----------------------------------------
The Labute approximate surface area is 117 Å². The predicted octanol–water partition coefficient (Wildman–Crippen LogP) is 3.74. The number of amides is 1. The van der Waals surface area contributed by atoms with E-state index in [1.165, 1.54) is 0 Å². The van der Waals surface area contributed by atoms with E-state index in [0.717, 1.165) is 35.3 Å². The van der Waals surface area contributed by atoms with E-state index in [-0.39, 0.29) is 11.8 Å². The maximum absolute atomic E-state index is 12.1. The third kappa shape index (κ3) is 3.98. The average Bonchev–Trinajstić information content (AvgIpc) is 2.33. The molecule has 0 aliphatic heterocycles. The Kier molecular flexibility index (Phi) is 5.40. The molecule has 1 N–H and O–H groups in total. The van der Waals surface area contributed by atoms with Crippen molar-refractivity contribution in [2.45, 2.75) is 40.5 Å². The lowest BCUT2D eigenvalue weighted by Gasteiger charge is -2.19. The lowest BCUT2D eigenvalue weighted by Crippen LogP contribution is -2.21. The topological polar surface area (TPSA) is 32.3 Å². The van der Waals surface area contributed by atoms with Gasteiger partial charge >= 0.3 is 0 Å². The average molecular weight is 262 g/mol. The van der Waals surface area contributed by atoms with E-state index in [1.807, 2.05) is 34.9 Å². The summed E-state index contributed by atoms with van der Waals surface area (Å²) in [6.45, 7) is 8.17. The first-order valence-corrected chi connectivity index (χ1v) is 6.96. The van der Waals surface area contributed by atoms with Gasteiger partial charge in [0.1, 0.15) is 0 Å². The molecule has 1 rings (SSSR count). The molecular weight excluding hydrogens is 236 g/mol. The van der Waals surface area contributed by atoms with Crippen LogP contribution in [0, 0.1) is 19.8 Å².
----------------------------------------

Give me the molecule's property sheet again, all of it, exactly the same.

The Labute approximate surface area is 117 Å². The predicted octanol–water partition coefficient (Wildman–Crippen LogP) is 3.74. The number of amides is 1. The van der Waals surface area contributed by atoms with E-state index in [1.165, 1.54) is 0 Å². The van der Waals surface area contributed by atoms with E-state index in [0.717, 1.165) is 35.3 Å². The van der Waals surface area contributed by atoms with E-state index in [-0.39, 0.29) is 11.8 Å². The maximum absolute atomic E-state index is 12.1. The third kappa shape index (κ3) is 3.98. The average Bonchev–Trinajstić information content (AvgIpc) is 2.33. The molecule has 0 aliphatic heterocycles. The Kier molecular flexibility index (Phi) is 5.40. The molecule has 1 N–H and O–H groups in total. The van der Waals surface area contributed by atoms with Crippen molar-refractivity contribution in [2.45, 2.75) is 40.5 Å². The lowest BCUT2D eigenvalue weighted by Gasteiger charge is -2.19. The lowest BCUT2D eigenvalue weighted by Crippen LogP contribution is -2.21. The topological polar surface area (TPSA) is 32.3 Å². The van der Waals surface area contributed by atoms with Gasteiger partial charge >= 0.3 is 0 Å². The average molecular weight is 262 g/mol. The van der Waals surface area contributed by atoms with E-state index in [1.807, 2.05) is 34.9 Å². The summed E-state index contributed by atoms with van der Waals surface area (Å²) in [6.45, 7) is 8.17. The first-order valence-corrected chi connectivity index (χ1v) is 6.96. The van der Waals surface area contributed by atoms with Gasteiger partial charge in [0.1, 0.15) is 0 Å². The molecule has 1 rings (SSSR count). The molecular weight excluding hydrogens is 236 g/mol. The van der Waals surface area contributed by atoms with Crippen LogP contribution in [0, 0.1) is 19.8 Å².